Levels of Organization in Biology: From Atoms to Organisms

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Levels of Organization

From Atoms to Organisms

Atom, molecule, organelle, cell, tissue, organ, organ system

Inorganic Biomolecules

  • Water
  • Mineral salts

Organic Molecules

  • Carbohydrates
    • Monosaccharides: one molecule; examples: glucose, fructose
    • Disaccharides: two monosaccharides; examples: sucrose, maltose
    • Polysaccharides: many monosaccharides; examples: glycogen, cellulose
  • Proteins: macromolecules composed of small molecules called amino acids; examples: collagen, hemoglobin, antibodies
  • Lipids: examples: fats, phospholipids, cholesterol. Fats break down into fatty acids and glycerol.
  • Nucleic acids: macromolecules composed of nucleotides, two types: DNA and RNA; examples: genes


Simplest living unit. Living things can be unicellular organisms or multicellular organisms. Examples: sperm, enterocyte, muscle cell, erythrocyte, neuron, fibroblast.

Life Functions in Cells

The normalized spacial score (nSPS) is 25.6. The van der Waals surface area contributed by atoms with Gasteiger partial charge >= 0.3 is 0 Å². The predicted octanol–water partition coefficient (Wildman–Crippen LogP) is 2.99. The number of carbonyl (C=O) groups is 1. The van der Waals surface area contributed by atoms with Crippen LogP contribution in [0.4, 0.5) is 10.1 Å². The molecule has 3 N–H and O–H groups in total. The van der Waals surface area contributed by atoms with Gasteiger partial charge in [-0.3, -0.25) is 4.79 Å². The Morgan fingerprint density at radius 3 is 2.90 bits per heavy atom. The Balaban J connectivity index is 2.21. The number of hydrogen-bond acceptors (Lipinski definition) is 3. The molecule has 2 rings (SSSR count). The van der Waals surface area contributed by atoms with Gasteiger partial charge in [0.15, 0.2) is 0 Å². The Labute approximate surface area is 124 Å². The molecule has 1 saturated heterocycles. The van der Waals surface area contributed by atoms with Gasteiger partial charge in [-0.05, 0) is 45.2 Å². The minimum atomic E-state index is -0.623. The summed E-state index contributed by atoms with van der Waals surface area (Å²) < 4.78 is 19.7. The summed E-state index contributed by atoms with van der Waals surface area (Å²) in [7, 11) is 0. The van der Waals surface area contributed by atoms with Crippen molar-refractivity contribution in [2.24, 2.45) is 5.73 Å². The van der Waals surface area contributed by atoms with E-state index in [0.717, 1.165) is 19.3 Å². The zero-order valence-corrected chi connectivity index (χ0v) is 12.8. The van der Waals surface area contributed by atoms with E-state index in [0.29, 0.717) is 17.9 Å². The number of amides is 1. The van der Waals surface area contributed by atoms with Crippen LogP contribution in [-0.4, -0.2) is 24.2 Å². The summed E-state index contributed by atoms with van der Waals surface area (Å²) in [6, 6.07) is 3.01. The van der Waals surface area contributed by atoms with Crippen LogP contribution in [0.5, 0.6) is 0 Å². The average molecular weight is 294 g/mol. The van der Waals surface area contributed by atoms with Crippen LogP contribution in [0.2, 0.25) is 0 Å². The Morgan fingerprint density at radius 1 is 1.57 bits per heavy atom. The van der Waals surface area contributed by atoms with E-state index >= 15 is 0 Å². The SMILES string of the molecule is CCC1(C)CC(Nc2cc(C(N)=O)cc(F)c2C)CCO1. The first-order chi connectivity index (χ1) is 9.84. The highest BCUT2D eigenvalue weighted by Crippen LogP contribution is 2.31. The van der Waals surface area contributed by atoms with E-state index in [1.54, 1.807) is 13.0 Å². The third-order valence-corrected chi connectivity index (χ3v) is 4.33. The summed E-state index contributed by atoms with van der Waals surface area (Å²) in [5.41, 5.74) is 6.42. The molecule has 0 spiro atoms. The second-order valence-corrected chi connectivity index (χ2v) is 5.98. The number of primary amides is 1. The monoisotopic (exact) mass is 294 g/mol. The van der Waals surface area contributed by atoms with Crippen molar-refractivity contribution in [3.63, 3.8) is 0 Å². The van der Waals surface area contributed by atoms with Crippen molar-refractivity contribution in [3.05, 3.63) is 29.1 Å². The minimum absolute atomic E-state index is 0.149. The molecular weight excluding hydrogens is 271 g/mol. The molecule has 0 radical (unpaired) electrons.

• Nutrition: cells obtain the matter and energy necessary to perform life functions. Cells take nutrients from the outside. Nutrients are used for energy and for growth and repair structures. Nutrients undergo cellular metabolism: catabolism and anabolism.
    • Catabolism: destructive phase. Breaks nutrients into small molecules; complex organic substances become simple substances and energy.
    • Anabolism: constructive phase. From small molecules to macromolecules; simple substances and energy become complex organic substances.
  • Interaction: communication between cells.
  • Reproduction: a parent cell divides into two or more new cells called daughter cells. In unicellular organisms, this gives rise to an entire organism. In multicellular organisms, this increases the number of cells in the organism.

Prokaryotic Cells

No nucleus, ribosomes are the only organelles, covered by a cell wall. Example: bacteria.

  • Cell membrane: surrounds the cytoplasm
  • Cell wall: surrounds the cell membrane
  • Bacterial capsule: thick outer covering on some bacterial cells
  • Bacterial chromosome: circular DNA molecule that contains genetic material
  • Ribosomes: organelles that carry out protein synthesis
  • Appendices: structures like flagella and fimbriae. They enable bacteria to adhere to a surface.

Eukaryotic Cells

Found in human beings, animals, and plants.

  • Cell membrane: surrounds the cell. Two layers of phospholipids.
  • Cytoplasm: fills the space between the cell membrane and the nucleus; contains hyaloplasm, organelles, and the cytoskeleton.
  • Nucleus: contains the genetic material that controls cellular function; contains the nucleolus, nucleoplasm, and chromatin.

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